Some are new finds, other older friends. Each of them is a treasure trove of delicious recipes and poignant, beautifully told stories, which make me feel like I’m having a chatty conversation with the author, peeking over their shoulder and learning some of their kitchen secrets. Each book is also so unique, which serves to highlights the diversity of Indian food, and its narrative. So here, in no particular order, is my list:
Note: These books are all available on Amazon; my links, however, are to indie / independent bookstores.
I bought this book in Mumbai on my last trip to India—and promptly lugged it across the country over the next three weeks, and then back to Frankfurt. Given that it weighs in at about 3 kilos, it might have been wiser just buying it here, but there was a special delight at purchasing it in a beautiful bookshop in the city whose cuisine it pays homage to. Dishoom is a love letter to Mumbai: Its table of contents is a suggestion about the different mealtimes one might indulge in in a day, starting from breakfast and ending with a third dinner with about 8 courses in between. It conveniently has beautifully shot recipes to go with the suggestions: Eggs Kejriwal, Jeera biscuits, Phaldari kofta and Rajma are just a few of my favourites.
Nik is both author and photographer of this gorgeously shot cookbook, in which he presents “beautiful food with big flavours”. His is an immigrant gay story, told through food. Moving to America allowed him the freedom to live true to his identity, and it also allowed him to explore his love of cooking in ways that bridge originality and tradition. I love how he plays with ingredients and textures, creating dishes that are delicious, seemingly familiar yet very fresh. Some of my favourites so far: Rainbow root raita, naan (now firmly cemented as my favourite naan recipe!), Egg Salad with Coriander, Batter-fried okra. I’m looking forward to trying his savoury granola with spices…
I believe Meera Sodha to be a culinary genius—and East, her third book, just reinforces my complete faith in her food. Though not solely just Indian, these are recipes that sing with flavour in a joyous celebration of plant-based produce. The dishes you end up with are pretty enough to wow dinner guests, yet their simplicity means you don’t need to slave for hours in the kitchen prior to dinner. I also love her writing style and how she manages to combine a tongue-in-cheek humour with nostalgia and a genuine love of food and sharing meals. I’ve gifted this book a few times and recommended it dozens of others, and I know I’ll be cooking from it for a while to come. Curent favourites: Pumpkin Malai Kari, Mashed potato paratha and Kung Pao cauliflower—each finger-licking good. Also available in German.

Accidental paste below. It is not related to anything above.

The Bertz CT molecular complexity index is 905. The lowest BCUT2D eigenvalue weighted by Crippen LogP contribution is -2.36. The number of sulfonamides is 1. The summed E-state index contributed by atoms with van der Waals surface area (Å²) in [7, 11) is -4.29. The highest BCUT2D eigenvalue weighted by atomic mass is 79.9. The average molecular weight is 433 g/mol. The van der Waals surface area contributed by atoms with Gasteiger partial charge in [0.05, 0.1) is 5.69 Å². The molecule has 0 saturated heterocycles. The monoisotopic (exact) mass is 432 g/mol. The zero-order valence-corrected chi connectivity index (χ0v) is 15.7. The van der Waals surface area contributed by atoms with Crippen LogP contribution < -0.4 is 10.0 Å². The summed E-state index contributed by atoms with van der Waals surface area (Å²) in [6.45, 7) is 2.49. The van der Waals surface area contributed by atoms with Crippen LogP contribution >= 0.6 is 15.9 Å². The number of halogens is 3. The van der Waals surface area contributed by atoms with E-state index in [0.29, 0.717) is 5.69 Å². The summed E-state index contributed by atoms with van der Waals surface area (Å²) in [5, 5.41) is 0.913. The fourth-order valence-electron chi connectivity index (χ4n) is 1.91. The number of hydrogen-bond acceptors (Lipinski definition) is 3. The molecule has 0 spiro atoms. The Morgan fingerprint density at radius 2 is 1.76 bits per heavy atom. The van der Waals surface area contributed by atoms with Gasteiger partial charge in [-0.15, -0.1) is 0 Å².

The blurb on the beautiful hand-painted cover of Jikoni reads “proudly inauthentic recipes from an immigrant kitchen”. This is a food love story that spans different continents, with its roots tracing back to India, from where Ravinder’s grandfather immigrated to Kenya, the country in which she was born. She uses beautiful prose to weave stories of love, loss, mealtimes and her grandfather, who was responsible for her association of food with pleasure. If I found myself nodding in recognition in places at her recollections of family and growing up, her recipes just leave my jaw hanging. The imagery is evocative and beautiful, and each is an interesting and intriguing combination of ingredients and techniques. On top of my list: Ajwain seed mathis with apple pickle, Coconut Kadhi with pakoras and Saffron and orange blossom creme caramel.
This one isn’t new to my bookshelf, but as it features food from the state of Andhra Pradesh, where my ancestors hail from, it has a very special place in my heart. Archana’s book is a gesture of love for her grandmother and the food she made for her children and grandchildren. These are delicious, flavour-packed dishes that celebrate spice and nuance, and the stories that she tells alongside are moving and fun. Cooking some of these recipes transports me in ways that are hard to describe, and it’s been a wonderful experience to learn more about my very specific culture through Archana’s detailed recipes. Favourites include: Uppu Venkaya, Mirchi ka Salan and Tomato pachadi.
Text & Images: Vatsala Murthy